Funding is competitive. The department typically funds 6-8 new students each fall. For students who enter our program with a B.A., a graduate assistantship carries an award of $14,500 per academic year, a remission of tuition, and health benefits. For students who enter our program having already earned an M.A. in sociology, a graduate assistantship carries an award of $15,500 per academic year, a remission of tuition, and health benefits. More details about funding and assistantships are available on this page of our website: Graduate Assistantships.
In evaluating applications to our Ph.D. program, the Graduate Education Committee considers each applicant's potential to do professional sociological research. As part of this, the Graduate Education Committee looks at whether the applicant has taken classes in social research methods and statistics (in sociology or a related field) and also classes covering sociological theory. Students who have taken such courses and done well in them demonstrate potential to do professional sociological research, which strengthens the application.
Medical and mental health, social inequalities (e.g., race, class, gender), social psychology, and criminology and deviance. You should especially consider applying if you want to earn a Ph.D. in Sociology and have interests in these areas. We also provide students with extensive training in classical and contemporary theory, research methods, and statistics.
Yes. All of our graduate students are required to complete coursework related to teaching sociology, and all graduate students are given the opportunity to teach their own courses, including courses in their areas of interest if possible.
We prepare our students for tenure-track jobs at research universities and teaching colleges as well as jobs in social research in both the private and public/government sectors.
Start at this page for details about the application process for both domestic and international students:
Apply to the Graduate Program
We no longer offer a terminal master's degree. Students in our graduate program earn a master's degree as they work toward completing the doctoral degree.
In order to be considered for funding, applications must be received by December 1st for international students (see: http://www.kent.edu/sociology/graduate/international.cfm) and December 15th for domestic students (see: http://www.kent.edu/sociology/graduate/domestic.cfm).
No, the department no longer admits students for the spring semester.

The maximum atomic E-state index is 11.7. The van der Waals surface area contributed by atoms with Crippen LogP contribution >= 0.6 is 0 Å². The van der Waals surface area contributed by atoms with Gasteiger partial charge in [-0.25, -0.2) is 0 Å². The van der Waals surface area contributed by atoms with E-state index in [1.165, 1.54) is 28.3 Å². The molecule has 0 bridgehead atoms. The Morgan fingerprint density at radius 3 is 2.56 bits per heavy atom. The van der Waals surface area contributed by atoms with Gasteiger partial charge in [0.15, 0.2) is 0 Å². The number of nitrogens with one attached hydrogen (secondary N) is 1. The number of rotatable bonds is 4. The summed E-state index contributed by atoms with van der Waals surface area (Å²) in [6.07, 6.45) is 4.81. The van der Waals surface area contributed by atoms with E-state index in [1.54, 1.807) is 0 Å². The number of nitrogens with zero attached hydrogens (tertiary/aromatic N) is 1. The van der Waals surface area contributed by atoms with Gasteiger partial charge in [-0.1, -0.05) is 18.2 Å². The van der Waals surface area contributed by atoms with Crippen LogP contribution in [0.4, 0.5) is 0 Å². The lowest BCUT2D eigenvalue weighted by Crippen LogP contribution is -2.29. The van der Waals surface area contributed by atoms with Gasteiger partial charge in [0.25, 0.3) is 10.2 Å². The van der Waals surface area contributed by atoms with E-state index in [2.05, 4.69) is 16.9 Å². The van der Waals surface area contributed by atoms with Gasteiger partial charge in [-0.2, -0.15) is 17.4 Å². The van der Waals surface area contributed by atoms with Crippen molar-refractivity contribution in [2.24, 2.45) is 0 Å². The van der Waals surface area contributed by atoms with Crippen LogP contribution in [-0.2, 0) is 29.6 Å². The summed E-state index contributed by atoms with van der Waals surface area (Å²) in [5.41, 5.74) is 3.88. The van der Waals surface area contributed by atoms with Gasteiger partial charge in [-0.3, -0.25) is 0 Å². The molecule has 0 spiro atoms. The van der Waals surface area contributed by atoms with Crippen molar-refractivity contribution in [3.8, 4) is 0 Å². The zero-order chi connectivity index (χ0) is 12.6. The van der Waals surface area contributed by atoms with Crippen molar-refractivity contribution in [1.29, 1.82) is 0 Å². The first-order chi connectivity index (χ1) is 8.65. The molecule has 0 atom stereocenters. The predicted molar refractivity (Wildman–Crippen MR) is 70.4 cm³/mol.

Kent is a vibrant college town. Here is a great website that will help you with many of your relocation needs: http://www.kent.edu/studentlife/resources/area/index.cfm
Your advisor should be a faculty member whose areas of specialization correspond to your own. Aside from providing general advice and support as you move through the program, your advisor will serve as the chair of your thesis and dissertation.
Ideally by the end or your first semester in the program, but no later than the end of the spring semester of the first year.
Yes, you may do so at any time using the Declaration or Change of Advisor form available on the Graduate Student Forms and Docs page.
NOTE: This section is valid through spring of 2014. The new system for advancing to candidacy begins fall 2014. See the Graduate Handbook available on the Graduate Student Forms and Docs page for more details on the new system and the transition to it, including whether or not you (as an existing student) are eligible to elect the new system.
During the spring semester of the third year (for adequate progress).
Fill out the "Declaration of Comprehensive Exam Areas" form by December 1st if you plan to take the exams in the spring, or by April 1st if you plan to take the exams in the fall. The form is available on the Graduate Student Forms and Docs page of this website. The form should be turned in to the graduate coordinator.
Exams will be distributed at noon on the 3rd Friday of October in the fall semester and the 3rd Friday of March in the spring semester. The comprehensive exam process is an 11 day take-home exam. Students will pick up the exams in their respective home department offices at noon on the designated Friday and return them by noon on the Monday of the second week. See the Graduate Handbook available on the Graduate Student Forms and Docs page for more details on the comprehensive exam process?
Celebrate and then fill out the "Report of Doctoral Candidacy Examination" form available on the Graduate Student Forms and Docs page.
All students working toward earning a Ph.D. in our department must take a number of required courses as well as a certan number of elective hours. You should read the Graduate Handbook for specific details on program requirements, including coursework. Importantly, students who begin the program during of after fall 2014 must take (a) three courses (9 hours) in a first/primary area, (b) three courses (9 hours) in a second area, and (c) at least one course outside the student's first and second areas. Again, please see the Graduate Handbook on the Graduate Student Forms and Docs page for relevant details.
Graduate students must maintain at least a 3.0 GPA. Furthermore, students who earn more than 8 hours of B- or lower grades or more than 4 hours of grades lower than C are subject to dismissal. Courses where a student earns a C- or lower do not count and must be repeated.